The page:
The barriers to utilizing the recommended therapy of hypothermia in post cardiac arrest patients

Hire Writer The study concluded that though advanced life support increased the rate of admission to hospital significantly; the rate of survival did not improve, placing more importance on basic life support.

The barriers to utilizing the recommended therapy of hypothermia in post cardiac arrest patients

Education for those involved ie, nurses, physicians, pharmacists, and respiratory therapists was the next step before the protocol could be implemented. A pharmacist, critical care staff involved in the project, and I provided education at staff meetings and at unit-specific in-service training sessions.

Posters were developed that showed the new order set and a list of the journal articles used to develop the protocol. All critical care staff received education, because most of the critical and intensive care of patients who would be treated with induced hypothermia would be provided in the critical care unit.

Education was also given to physicians and nurses in the emergency department, where the protocol would most often be initiated. During this time, the medical directors presented the final approved protocol to various medical executive committees.

In the spring ofthe first patient was treated according to the new protocol. Previous Section Next Section Case Report SB was a year-old smoker with type 2 diabetes who had had intermittent chest pain for a week.

He had no history of cardiac disease and had not sought medical treatment for his chest pain. He was at work on a Friday morning when he suddenly collapsed. When his coworkers realized that he was unconscious and not breathing, they called paramedics.

Edited by Martin M. Smith, Giuseppe G. Citerio, and W. Andrew I. Kofke

Cardiopulmonary resuscitation was not performed until the paramedics arrived. Resuscitation began approximately 7 minutes after the cardiac arrest.

Initial assessment by the paramedics indicated that SB was having ventricular fibrillation. Once SB was transported to the emergency department, the attending physician quickly screened him for inclusion and exclusion criteria for the induced-hypothermia protocol.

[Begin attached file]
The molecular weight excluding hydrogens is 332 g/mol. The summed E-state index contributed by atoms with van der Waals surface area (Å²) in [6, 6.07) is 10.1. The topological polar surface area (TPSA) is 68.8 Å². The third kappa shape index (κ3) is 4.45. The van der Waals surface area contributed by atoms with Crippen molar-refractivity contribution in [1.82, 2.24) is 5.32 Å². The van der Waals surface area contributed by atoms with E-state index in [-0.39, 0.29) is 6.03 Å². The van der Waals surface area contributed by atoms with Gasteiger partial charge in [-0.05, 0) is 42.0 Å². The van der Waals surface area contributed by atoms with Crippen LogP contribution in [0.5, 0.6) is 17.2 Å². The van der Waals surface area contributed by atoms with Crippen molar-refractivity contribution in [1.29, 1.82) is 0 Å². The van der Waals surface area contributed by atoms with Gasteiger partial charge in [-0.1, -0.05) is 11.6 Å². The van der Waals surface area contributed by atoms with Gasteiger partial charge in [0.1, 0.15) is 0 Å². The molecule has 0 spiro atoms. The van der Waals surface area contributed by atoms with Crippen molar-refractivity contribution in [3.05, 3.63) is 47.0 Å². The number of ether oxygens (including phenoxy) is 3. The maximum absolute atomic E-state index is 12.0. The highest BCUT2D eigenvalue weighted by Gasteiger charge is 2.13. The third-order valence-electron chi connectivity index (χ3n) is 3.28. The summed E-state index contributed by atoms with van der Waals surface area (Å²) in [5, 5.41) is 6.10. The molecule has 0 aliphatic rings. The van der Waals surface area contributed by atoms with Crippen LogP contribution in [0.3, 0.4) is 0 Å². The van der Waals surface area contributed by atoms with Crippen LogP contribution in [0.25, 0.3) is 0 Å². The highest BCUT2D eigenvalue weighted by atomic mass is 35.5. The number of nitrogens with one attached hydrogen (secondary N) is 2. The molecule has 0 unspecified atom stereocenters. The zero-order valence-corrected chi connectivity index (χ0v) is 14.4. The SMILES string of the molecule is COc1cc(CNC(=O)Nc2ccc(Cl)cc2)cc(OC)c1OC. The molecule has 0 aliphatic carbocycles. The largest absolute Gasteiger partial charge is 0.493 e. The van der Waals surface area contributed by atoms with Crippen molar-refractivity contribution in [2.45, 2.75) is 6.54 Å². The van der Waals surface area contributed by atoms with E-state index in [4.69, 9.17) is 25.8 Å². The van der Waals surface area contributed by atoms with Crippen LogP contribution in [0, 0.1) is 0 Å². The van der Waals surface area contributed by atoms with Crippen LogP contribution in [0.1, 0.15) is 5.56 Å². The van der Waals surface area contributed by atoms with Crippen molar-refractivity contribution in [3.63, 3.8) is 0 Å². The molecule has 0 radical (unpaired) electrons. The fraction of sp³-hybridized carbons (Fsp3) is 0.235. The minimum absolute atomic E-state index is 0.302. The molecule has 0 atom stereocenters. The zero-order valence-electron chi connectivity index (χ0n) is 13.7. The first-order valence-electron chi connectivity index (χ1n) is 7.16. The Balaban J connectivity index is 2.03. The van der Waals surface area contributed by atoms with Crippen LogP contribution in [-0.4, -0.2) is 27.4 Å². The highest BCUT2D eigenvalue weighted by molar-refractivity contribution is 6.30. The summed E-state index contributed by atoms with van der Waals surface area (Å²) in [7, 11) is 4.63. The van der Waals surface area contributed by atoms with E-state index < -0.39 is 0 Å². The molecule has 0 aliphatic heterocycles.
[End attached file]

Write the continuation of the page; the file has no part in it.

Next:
The emergency department staff immediately called me to assist and add support. An indwelling urinary catheter with a temperature probe was inserted to monitor core temperature as accurately as possible while hypothermia was induced and maintained.

SB was intubated, and ventilatory support was started. He did not initiate any spontaneous breaths. He was given a bolus of vecuronium to cause paralysis and prevent shivering, which would make achieving a hypothermic state difficult. He was given midazolam for sedation in case he had any awareness of the induced paralysis.

He was unresponsive, his pupils were 2.In a recent study by Markel et al (), the authors aimed to study the outcomes in cardiac arrest patients after they were delivered with basic life support and advanced life support. Their study revealed that BLS-to-ALS survival was an important predictor of survival to hospital discharge.

Nov 15,  · In the situation of hypothermia post cardiac arrest there are insufficient data to make a firm recommendation. Twenty-four hours after re-warming to 36°C is insufficient (20), and 72 hours after restoration of normothermia and discontinuation of sedation may be reasonable (21, 22, 23).

Patients resuscitated from cardiac arrest (CA) suffer to a greater or lesser degree from post CA syndrome due to ischaemia and reperfusion injuries.

In order to minimize the detrimental cerebral effects of this syndrome it is recommended that resuscitated patients be cooled to a temperature within the range 32 to 36 °C for at least 24 hours.

IntroductionThe article Perceived Barriers to Therapeutic Hypothermia for Patients Resuscitated from Cardiac Arrest A Qualitative Study of Emergency Department and Critical Care Workers () written by Alina Toma, MD, et al, is a qualitative study investigating barriers to utilizing the recommended therapy of hypothermia in post cardiac. Cardiac Arrest and Duration of Hypothermia Therapy. Although it is not known whether body cooling is effective in children after cardiac arrest, cooling is recommended by the American Heart Association as a “consideration” for pediatric cases and has been used since by doctors in the pediatric/cardiac intensive care unit (PICU/CICU. Is there a role for induced hypothermia in the post-resuscitation phase of pediatric cardiac arrest? Hypothermia has been a long-established neuroprotective strategy in cardiopulmonary bypass for both adult and pediatric patients. small number of studies and case reports utilizing hypothermia in pediatric patients after cardiac arrest.

rarely done within the recommended time frame of 5 min after the onset of maternal cardiac arrest. advised rescuers to place pregnant patients in cardiac arrest into 4.

The barriers to utilizing the recommended therapy of hypothermia in post cardiac arrest patients

Discussion a 15 left lateral tilt from the horizontal in order to effectively twin pregnancy: case report and review of the literature. Acad Emerg Med ing hypothermia. Until recently, the outlook for patients who remained comatose after cardiac arrest was dire.

But therapeutic hypothermia is turning the tide. Learn the facts about this life-saving approach. How Low Should We Go?

Hypothermia or Strict Normothermia After Cardiac Arrest? the evidence underpinning use of hypothermia in cardiac arrest patients was subsequently criticized.

though still slow by modern standards. Of note, a small pilot study published recently in Circulation randomized post-CA patients to target temperatures of.

Cardiac Arrest and Duration of Hypothermia Therapy Clinical Study